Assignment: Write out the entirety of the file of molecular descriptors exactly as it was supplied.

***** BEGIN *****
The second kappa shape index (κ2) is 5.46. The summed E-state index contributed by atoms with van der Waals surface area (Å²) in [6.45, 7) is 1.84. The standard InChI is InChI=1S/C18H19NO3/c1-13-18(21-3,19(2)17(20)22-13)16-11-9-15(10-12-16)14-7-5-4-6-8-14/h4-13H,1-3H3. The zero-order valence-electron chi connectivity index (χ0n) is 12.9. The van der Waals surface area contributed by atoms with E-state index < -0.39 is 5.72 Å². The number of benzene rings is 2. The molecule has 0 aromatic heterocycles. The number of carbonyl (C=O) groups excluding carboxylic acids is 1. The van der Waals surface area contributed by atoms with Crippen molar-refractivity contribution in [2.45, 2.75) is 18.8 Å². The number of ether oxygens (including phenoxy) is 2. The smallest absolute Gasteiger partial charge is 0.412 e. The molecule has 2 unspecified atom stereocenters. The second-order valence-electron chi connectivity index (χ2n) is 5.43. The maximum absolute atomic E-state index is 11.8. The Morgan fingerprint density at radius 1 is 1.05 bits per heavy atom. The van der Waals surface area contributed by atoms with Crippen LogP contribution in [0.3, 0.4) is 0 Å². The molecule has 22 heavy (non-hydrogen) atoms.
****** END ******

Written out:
The second kappa shape index (κ2) is 5.46. The summed E-state index contributed by atoms with van der Waals surface area (Å²) in [6.45, 7) is 1.84. The standard InChI is InChI=1S/C18H19NO3/c1-13-18(21-3,19(2)17(20)22-13)16-11-9-15(10-12-16)14-7-5-4-6-8-14/h4-13H,1-3H3. The zero-order valence-electron chi connectivity index (χ0n) is 12.9. The van der Waals surface area contributed by atoms with E-state index < -0.39 is 5.72 Å². The number of benzene rings is 2. The molecule has 0 aromatic heterocycles. The number of carbonyl (C=O) groups excluding carboxylic acids is 1. The van der Waals surface area contributed by atoms with Crippen molar-refractivity contribution in [2.45, 2.75) is 18.8 Å². The number of ether oxygens (including phenoxy) is 2. The smallest absolute Gasteiger partial charge is 0.412 e. The molecule has 2 unspecified atom stereocenters. The second-order valence-electron chi connectivity index (χ2n) is 5.43. The maximum absolute atomic E-state index is 11.8. The Morgan fingerprint density at radius 1 is 1.05 bits per heavy atom. The van der Waals surface area contributed by atoms with Crippen LogP contribution in [0.3, 0.4) is 0 Å². The molecule has 22 heavy (non-hydrogen) atoms.